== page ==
Wednesday, June 22, 2011

Turko - Terminology

Turkic Peoples = The Turkic peoples (also Turkics and Turks) are peoples residing in northern, central and western Asia, southern Siberia and northwestern China and parts of eastern Europe. They speak languages belonging to the Turkic language family. They share, to varying degrees, certain cultural traits and historical backgrounds. The term Turkic represents a broad ethno-linguistic group of people including existing societies such as the Turkish, Azerbaijani, Chuvashes, Kazakhs, Tatars, Kyrgyzs, Turkmen, Uyghur, Uzbeks, Bashkirs, Qashqai, Gagauzs, Yakuts, Crimean Karaites, Krymchaks, Karakalpaks, Karachays, Nogais and as well as past civilizations such as the Kumans, Kipchaks, Avars, Bulgars, Turgeshes, Seljuks, Khazars, Ottoman Turks, Mamluks, Timurids, and possibly the Xiongnu and Huns

Turkish People = people descended from Turks of the Ottoman Empire, now most of them are living in Turkey

Turkology = Turkology (Turcology, Turkologie) is a complex of humanities sciences studying languages, history, literature, folklore, culture, and ethnology of people speaking Turkic languages and Turkic peoples in chronological and comparative context. This includes ethnic groups from the Sakha in East Siberia to the Balkan Turks and Gagauz in Moldova.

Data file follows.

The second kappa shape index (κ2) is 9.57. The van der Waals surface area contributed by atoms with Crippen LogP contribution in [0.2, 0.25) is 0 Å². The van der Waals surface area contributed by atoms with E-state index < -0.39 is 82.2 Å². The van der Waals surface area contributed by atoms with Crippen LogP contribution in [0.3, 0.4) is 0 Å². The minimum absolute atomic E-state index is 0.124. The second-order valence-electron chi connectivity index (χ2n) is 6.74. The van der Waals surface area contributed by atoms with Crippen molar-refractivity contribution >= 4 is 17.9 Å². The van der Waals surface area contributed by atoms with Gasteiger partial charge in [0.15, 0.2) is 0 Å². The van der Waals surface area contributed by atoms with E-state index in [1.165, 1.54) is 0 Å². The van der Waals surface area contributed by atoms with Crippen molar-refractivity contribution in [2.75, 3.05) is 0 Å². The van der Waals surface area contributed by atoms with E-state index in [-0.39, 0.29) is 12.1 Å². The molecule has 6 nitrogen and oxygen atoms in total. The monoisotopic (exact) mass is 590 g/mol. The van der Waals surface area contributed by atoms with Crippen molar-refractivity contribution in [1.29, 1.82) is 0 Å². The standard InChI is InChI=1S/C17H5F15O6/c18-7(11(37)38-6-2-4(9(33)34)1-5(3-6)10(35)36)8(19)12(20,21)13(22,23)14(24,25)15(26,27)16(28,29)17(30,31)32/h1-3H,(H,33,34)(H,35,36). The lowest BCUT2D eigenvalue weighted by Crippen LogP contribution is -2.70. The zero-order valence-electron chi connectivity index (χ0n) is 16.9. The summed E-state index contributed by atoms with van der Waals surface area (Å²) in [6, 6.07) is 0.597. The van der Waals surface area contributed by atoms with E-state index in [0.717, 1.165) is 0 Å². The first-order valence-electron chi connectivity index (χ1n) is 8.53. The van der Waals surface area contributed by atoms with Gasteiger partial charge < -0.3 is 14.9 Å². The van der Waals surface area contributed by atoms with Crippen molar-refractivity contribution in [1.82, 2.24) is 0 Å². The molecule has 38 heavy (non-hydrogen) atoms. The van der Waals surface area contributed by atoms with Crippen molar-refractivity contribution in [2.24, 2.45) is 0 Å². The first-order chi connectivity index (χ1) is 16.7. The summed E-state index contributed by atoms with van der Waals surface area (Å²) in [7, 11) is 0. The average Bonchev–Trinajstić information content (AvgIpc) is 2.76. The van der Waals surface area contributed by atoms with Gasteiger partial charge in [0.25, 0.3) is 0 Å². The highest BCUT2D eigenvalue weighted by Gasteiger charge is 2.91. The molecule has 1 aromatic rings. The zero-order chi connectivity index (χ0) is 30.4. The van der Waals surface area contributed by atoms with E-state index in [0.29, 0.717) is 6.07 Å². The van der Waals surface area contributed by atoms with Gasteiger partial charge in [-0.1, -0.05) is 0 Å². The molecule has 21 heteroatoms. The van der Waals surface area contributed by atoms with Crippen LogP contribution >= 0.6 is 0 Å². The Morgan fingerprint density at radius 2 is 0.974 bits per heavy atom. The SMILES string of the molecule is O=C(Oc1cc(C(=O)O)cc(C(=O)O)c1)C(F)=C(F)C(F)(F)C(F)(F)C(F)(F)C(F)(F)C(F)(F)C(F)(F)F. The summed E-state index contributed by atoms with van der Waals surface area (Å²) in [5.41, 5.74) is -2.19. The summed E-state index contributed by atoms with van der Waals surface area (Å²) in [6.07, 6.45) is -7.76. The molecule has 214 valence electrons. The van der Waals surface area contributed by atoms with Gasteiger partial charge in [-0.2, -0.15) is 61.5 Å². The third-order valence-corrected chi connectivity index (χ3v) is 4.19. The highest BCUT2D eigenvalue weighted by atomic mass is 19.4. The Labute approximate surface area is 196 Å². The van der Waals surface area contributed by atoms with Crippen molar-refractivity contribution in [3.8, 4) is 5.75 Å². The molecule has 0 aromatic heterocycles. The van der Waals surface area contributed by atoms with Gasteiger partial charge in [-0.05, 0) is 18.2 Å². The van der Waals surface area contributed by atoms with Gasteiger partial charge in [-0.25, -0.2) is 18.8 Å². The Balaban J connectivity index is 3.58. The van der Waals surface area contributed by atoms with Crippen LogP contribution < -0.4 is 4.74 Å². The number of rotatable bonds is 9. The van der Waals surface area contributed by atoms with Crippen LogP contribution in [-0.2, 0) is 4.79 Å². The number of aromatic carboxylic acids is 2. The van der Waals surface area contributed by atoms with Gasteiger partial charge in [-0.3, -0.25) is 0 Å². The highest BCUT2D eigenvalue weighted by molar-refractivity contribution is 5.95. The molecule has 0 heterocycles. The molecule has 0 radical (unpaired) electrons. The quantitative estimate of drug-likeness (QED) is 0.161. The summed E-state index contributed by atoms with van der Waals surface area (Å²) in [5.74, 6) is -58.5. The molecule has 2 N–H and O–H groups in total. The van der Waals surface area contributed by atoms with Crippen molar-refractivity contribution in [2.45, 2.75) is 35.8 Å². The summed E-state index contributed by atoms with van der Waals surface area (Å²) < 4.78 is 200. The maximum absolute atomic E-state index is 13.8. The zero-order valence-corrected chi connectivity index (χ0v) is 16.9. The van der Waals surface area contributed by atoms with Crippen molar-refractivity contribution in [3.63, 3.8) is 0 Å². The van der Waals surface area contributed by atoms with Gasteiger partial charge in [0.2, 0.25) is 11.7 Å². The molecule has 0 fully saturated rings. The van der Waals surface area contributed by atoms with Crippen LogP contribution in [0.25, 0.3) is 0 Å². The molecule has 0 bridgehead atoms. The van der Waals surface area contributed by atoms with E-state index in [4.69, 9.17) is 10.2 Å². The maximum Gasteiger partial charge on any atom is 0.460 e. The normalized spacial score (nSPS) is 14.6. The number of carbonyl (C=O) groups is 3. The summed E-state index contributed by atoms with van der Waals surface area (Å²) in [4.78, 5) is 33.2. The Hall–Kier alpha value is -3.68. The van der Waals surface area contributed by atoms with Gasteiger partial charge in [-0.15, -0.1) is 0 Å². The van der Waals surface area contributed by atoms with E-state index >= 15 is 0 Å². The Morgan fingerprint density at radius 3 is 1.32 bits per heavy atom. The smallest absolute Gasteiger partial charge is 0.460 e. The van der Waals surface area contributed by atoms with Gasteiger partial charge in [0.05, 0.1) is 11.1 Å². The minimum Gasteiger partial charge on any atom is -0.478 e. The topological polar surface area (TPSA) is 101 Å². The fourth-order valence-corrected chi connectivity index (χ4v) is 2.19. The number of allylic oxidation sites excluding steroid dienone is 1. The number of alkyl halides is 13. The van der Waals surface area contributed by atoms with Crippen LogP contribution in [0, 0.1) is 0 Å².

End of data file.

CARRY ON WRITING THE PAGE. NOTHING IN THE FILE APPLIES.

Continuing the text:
, spelled also as Turkistan = (Persian: ترکستان) literally meaning "Land of the Turks". The term Turkestan is of Persian origin and has never been in use to denote a single nation. It was first used by Persian geographers to describe the place of Turkish peoples. After Persia had been considerably weakened by its defeat in 1860, Imperial Russia stepped up its campaign to wrest full control over the Central Asian region from Persian dominance and on their way southward, the Russians took the city of Turkestan (in present day Kazakhstan) in 1864, mistaking its name for that of the entire region, they adopted the appellation of "Turkestan" for their new territory.

Tartary or Great Tartary (Latin: Tataria or Tataria Magna) was a name used by Europeans from the Middle Ages until the twentieth century to designate a great tract of northern and central Asia stretching from the Caspian Sea and the Ural Mountains to the Pacific Ocean inhabited by Turkic and Mongol peoples of the Mongol Empire who were generically referred to as "Tartars", i.e. Tatars. It incorporated the current areas of Siberia, Turkestan (including East Turkestan), Greater Mongolia, Manchuria, and sometimes Tibet.

Tartary was often divided into sections with prefixes denoting the name of the ruling power or the geographical location. Thus, western Siberia was Muscovite or Russian Tartary, eastern Turkestan (later Chinese Xinjiang) and Mongolia were Chinese or Cathay Tartary, western Turkestan (later Russian Turkestan) was known as Independent Tartary, and Manchuria was East Tartary.

In 2011 Tartary is quite the archaic term and Not the modern State of Tatarstan.


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